Sediment undulations on the Llobregat prodelta: Signs of early slope instability or sedimentary bedforms?


A field of sediment undulations has been mapped by means of high‐resolution multibeam bathymetry and seismic reflection profiles in the Llobregat River prodelta, off the city of Barcelona, Catalonia, Spain. Similar features had previously been recognized in other prodelta environments and interpreted either as downslope sediment deformation or sedimentary structures induced by bottom currents or hyperpycnal flows. Since the study area is undergoing significant offshore development, proper interpretation of such sediment undulations is needed for a correct risk assessment. The occurrence of the sediment undulations is restricted to the prodelta front on slope gradients between 3 and 0.2°. The undulations have developed at the edge and atop an area of gas bearing sediments within the Late Holocene high‐stand mud wedge. An evaluation is made of the characteristics of the sediment undulations in order to determine the most likely process for the origin of these structures. Among these characteristics are the continuity of the reflections and lack of diffractions in between different undulations, their size distribution (large to small) both from shallow to deep and with depth in section, the asymmetry (decreasing from proximal to distal), the crest to trough vertical distance on the landward side of the undulations (up to 0.5 m), and the lack of features that could indicate a progressive movement such as growth structures and drag folds. These characteristics indicate that the sediment undulations on the Llobregat River prodelta do not result from sediment deformation but rather from the interaction of bottom currents generated by hyperpycnal flows from the Llobregat River with regional sea water circulation. Their identification as sediment waves implies that such features do not pose a major hazard for further offshore development.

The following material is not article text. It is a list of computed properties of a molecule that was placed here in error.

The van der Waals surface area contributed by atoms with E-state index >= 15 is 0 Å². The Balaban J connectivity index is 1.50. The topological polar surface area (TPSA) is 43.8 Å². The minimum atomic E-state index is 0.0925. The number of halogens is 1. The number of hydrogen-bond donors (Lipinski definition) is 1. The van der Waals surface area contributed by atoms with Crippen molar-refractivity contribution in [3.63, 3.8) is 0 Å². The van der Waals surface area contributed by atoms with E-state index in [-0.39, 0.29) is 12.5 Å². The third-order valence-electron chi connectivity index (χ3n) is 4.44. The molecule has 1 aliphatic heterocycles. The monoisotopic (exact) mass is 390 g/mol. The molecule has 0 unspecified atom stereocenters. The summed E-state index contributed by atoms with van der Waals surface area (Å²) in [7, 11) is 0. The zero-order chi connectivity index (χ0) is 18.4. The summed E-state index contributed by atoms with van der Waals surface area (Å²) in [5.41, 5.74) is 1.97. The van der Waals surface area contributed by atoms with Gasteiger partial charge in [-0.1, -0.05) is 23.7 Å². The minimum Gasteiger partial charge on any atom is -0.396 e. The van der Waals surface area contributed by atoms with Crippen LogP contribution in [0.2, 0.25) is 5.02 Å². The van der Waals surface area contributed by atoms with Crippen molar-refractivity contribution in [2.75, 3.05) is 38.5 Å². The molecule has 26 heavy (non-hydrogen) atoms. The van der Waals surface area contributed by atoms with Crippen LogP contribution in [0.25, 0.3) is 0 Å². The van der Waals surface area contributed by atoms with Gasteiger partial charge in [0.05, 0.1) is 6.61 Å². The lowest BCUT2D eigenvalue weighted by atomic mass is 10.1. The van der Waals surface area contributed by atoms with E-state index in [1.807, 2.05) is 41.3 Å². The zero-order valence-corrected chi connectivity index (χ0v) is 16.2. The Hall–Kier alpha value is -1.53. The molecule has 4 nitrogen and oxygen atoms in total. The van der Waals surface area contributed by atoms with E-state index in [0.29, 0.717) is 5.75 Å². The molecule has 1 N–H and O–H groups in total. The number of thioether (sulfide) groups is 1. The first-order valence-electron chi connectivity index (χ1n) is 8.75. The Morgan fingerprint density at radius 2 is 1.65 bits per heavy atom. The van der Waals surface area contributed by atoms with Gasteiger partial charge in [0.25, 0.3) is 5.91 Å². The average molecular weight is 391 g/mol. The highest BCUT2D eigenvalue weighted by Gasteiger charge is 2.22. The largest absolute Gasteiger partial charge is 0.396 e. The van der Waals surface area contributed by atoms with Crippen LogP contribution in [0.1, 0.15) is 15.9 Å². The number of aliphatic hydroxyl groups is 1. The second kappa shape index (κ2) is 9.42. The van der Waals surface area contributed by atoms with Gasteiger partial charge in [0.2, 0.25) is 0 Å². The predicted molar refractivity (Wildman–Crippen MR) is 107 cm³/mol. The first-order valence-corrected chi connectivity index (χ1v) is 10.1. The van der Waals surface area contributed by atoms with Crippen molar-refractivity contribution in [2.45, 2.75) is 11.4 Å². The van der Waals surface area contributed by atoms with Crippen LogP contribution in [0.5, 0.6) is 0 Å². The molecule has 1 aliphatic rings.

Center for Coastal and Ocean Mapping

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Journal of Geophysical Research: Solid Earth



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